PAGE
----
Consider Game of Thrones. (Doesn’t everybody?) In HBO’s epic fantasy and the George R.R. Martin book series A Song of Ice and Fire upon which it is based, there’s a pervasive sense that the vaguely medieval-English society of Westeros is “normal,” while the multitude of cultures across the sea on the sprawling continent of Essos are … something else. Arguments have been made that the (mostly) darker-skinned peoples of Essos are depicted as savages versus the lords, ladies, knights and peasants of Westeros, where the bulk of the action takes place — but the bulk of the action is itself astonishingly savage and gives lie to the idea that the castle-dwelling, armor-wearing Anglo analogues are morally or culturally superior in any way to the shirtless horsemen and bare-breasted barbarian women who reside in the fictional world’s Orient equivalent.
Yet the taint of Orientalism still clings, and I think it comes down to the fundamental stuff of storytelling itself: language. The speech of the people of Westeros is peppered with archaisms, yes, but it’s basically recognizable as English in grammar and syntax. It’s the speech of the Mongol-like warriors of the Dothraki Sea, the decadent lily-white aesthetes of Qarth, the curly-haired slave traders of Meereen and so on that gives them away as “other.” They use pronouns differently, or not at all. They speak in unfamiliar idioms. Their speech tends toward the flowery, whether it’s flattering or threatening. They simply sound foreign, and our mind’s eye paints the rest of the picture.
The genius of David B.’s comics about violent conflict between cultures and faiths — and Best of Enemies, his collaboration with historian Jean-Pierre Filiu, is very much in that tradition, alongside the war-story sections of Epileptic or the heretic fables of The Armed Garden — is that he Otherizes everyone. To flip through this volume, which traces the history of the United States’ dealings with the Middle East from the fledgling democracy’s conflicts with North Africa’s Barbary pirates at the turn of the 19th century through the CIA overthrow of the Mossadegh government in Iran in the 1950s, is to encounter a panoply of fantastical figures, whether they’re wearing turbans or tricorner hats.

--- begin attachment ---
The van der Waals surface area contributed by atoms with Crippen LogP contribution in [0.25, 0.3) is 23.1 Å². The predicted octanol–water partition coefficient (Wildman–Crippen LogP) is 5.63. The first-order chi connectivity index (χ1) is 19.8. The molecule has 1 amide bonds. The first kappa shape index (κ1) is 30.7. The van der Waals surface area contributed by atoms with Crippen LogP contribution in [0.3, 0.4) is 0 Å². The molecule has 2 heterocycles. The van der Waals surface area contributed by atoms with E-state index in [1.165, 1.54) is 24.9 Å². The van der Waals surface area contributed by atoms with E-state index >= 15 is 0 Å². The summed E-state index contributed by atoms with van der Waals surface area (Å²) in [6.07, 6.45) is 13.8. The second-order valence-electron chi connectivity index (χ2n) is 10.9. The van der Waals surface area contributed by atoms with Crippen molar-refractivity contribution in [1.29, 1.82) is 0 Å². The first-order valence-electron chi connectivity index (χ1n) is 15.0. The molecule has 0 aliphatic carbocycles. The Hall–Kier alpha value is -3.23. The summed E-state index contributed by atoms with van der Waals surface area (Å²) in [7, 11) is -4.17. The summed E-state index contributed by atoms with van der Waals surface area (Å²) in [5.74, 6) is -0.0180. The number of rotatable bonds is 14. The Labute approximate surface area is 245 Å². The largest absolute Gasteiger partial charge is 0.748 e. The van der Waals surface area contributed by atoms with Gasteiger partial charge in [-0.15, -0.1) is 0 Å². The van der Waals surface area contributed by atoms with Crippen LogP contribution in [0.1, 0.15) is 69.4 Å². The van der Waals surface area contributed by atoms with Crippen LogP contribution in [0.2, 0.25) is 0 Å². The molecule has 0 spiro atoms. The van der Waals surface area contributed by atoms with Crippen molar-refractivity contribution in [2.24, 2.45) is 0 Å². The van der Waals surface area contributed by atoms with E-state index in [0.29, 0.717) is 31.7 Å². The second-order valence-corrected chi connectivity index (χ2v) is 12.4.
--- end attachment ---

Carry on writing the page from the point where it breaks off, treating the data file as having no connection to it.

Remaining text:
B. is one of contemporary comics’ true visionaries, the speaker of a visual language of his own devising. Despite personal, cultural, and surface-visual connections (all that high-contrast black-and-white) that might make it look otherwise, as an image-maker he has much more in common with, say, Jack Kirby than with Marjane Satrapi. This gives everyone and everything he depicts a hyperreal aura, and in Best of Enemies he goes full-throttle on it. The headdress of an imperious ambassador becomes a globe the pirate ships whose attacks he permit circumnavigate. A stand-in for the WWII-era British government becomes a three-faced Janus-like figure, issuing contradictory proclamations about the future of the region out of every mouth. The chronically bedridden Mossadegh becomes a disembodied set of pajamas, wielding a scimitar against the floating Sauron-like eyes of British spies and provocateurs. America’s chief goon in Iran, spymaster Kermit Roosevelt, is a virtual gremlin, his rictus-like grin affixed to his diminutive frame as he hides beneath a blanket to conduct clandestine meetings with the Shah. Bought-off officials open their jaws like Hungry Hungry Hippos to swallow American dollars. Even as familiar a figure as FDR himself has his eyebrows transformed into a cigarette to demonstrate the gravity of his banning smoking while negotiating with the Saudis.
Beyond individual portraiture, B. has created a method of depicting violence and combat that presents warfare as a horrifying force of nature that, once unleashed, naturally devastates anything in its path. Sword-wielding hands emerge from a pirate ship in every possible direction; beautiful pellet-like cannonballs cover the air so thickly they seem like wallpaper; barely differentiated America, European, African, Arabian, and Persian armies or mobs saturate the page like one of those interlocking Escher grid-type things where the birds become fish. To get back to A Song of Ice and Fire for a moment, for B. war is indeed A Storm of Swords. It’s a disfiguring, deforming infection, too: The substitution of weapons for body parts — sword mustaches, gun-turret faces — is second only to multiplicity as B.’s visual metaphor of choice for belligerence. (“I am become death” indeed.)